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What happens if I have over $1,000,000 in Bitcoin and I convert it?

What happens if I have over $1,000,000 in Bitcoin and I convert it? Would I be penalized or taxed?

Taxes
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June 2019

The IRS considers Bitcoin, and all virtual currency, to be property and will tax the gains in the property whenever you sell or exchange your Bitcoin for another asset (including gold or even other virtual currency). So you will have to pay taxes on the amount the Bitcoin has increased in value since you bought it. Below are additional key tax issues related to virtual currency.

“For federal tax purposes, virtual currency is treated as property. General tax principles applicable to property transactions apply to transactions using virtual currency. ”  — IRS Notification 2014-21

DETERMINING YOUR TAXABLE GAIN

The tax will be on the gains you realized when you traded the virtual for the Gold. You would also owe a tax if you traded the virtual currency for any other asset or exchanged the currency for a good or service. Basically whenever you ‘dispose’ of the virtual currency, the IRS is going to want it’s cut. You would take the Fair Market Value of the virtual currency and subtract your Basis to determine your gain. And then apply the tax rate to the gain. The tax rate you pay depends on a number of different factors based on your personal situation.

DETERMINING FAIR MARKET VALUE

Fair Market Value can be determined based on the value (in U.S. Dollars) of the virtual currency or the value of the good or service you exchange it for.  As the fair market value for Bitcoin and other virtual currencies bounce around all day long, this may be more difficult than it sounds. Generally, taking the average of the high and the low values on the date of the sale is a reasonable method in the eyes of the IRS, but you will want to seek professional guidance.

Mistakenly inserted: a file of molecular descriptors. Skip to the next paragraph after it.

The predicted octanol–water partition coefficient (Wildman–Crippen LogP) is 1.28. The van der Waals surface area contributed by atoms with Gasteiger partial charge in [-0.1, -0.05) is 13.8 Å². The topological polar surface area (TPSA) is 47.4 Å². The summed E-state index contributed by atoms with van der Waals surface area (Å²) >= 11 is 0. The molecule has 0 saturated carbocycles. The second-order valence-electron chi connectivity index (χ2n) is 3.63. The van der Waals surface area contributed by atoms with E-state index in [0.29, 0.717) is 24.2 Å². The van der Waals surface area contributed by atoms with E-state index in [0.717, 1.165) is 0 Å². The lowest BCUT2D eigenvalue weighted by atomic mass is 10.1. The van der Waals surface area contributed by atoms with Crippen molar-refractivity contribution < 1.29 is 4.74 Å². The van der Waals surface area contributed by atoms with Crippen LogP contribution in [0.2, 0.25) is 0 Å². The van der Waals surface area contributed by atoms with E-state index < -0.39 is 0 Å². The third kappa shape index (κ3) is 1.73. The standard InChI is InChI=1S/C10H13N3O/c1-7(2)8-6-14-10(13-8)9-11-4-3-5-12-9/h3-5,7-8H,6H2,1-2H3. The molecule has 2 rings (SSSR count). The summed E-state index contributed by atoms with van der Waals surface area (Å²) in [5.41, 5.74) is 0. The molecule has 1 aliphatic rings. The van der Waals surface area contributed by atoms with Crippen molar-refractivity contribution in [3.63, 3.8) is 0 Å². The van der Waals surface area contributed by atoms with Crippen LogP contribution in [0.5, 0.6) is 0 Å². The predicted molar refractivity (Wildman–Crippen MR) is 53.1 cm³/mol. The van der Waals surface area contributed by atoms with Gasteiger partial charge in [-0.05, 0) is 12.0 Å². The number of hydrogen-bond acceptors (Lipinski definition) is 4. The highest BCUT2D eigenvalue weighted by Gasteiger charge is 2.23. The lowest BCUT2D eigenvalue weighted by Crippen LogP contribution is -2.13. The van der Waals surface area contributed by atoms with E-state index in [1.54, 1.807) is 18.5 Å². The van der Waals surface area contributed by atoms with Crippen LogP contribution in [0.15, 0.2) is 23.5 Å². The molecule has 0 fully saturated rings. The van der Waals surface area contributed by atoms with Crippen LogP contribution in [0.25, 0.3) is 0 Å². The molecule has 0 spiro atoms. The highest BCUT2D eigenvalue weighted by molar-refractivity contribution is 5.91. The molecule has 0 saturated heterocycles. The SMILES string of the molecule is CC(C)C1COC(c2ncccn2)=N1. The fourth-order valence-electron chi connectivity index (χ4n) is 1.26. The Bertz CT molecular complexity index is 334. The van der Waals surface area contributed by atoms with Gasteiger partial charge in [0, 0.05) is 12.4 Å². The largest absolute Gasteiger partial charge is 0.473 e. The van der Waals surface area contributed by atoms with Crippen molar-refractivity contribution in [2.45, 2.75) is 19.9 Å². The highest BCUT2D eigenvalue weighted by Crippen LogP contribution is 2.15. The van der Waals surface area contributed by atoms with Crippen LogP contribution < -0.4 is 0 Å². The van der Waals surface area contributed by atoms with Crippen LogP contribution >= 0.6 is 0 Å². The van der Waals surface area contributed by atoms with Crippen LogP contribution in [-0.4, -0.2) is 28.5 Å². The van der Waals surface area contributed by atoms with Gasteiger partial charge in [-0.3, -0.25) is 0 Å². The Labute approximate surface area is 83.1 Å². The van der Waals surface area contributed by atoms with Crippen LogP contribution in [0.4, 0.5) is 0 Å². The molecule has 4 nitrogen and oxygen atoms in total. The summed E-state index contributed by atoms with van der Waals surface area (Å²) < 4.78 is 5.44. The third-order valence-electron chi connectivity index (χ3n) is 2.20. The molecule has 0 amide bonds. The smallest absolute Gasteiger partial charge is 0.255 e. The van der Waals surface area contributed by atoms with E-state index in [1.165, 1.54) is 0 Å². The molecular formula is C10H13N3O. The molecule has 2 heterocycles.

DETERMINING THE BASIS TO SUBTRACT

Basis is currently a little difficult to ascertain for virtual currencies, but if this is the only virtual currency you own then you can take the price you paid for the Bitcoin when you bought it. The difficulty becomes if you’ve purchased Bitcoin at multiple periods for differing prices, as there is no clear guidance regarding which price to use. The IRS has announced new regulations are forthcoming on determining the basis for Bitcoin, but they may be a few years away. Ideally, you’ll want to work with a professional tax preparer as there is a lot of grey area surrounding calculating the taxation of your Bitcoin gains.

GETTING PROFESSIONAL HELP

With such a large amount of Bitcoin, you will want to have professional help. Using a Certified Public Accountant to help file your taxes is likely a good idea. The fees you pay in hiring the accountant will likely be offset in tax savings from a more accurate and favorable calculation. And avoiding potential IRS penalties, of course, can save you significantly more.

Since you have large amounts of money in Bitcoin, you likely want to work with a fiduciary and fee-only financial planner. A professional adviser can help you minimize tax liability, avoid scams and predatory 'advisers' who will come after you, and diversify your investments to include other less risky investments in addition to your Bitcoin holdings. (Although many advisers would try to convince you to get rid of Bitcoin altogether so shop around).

June 2019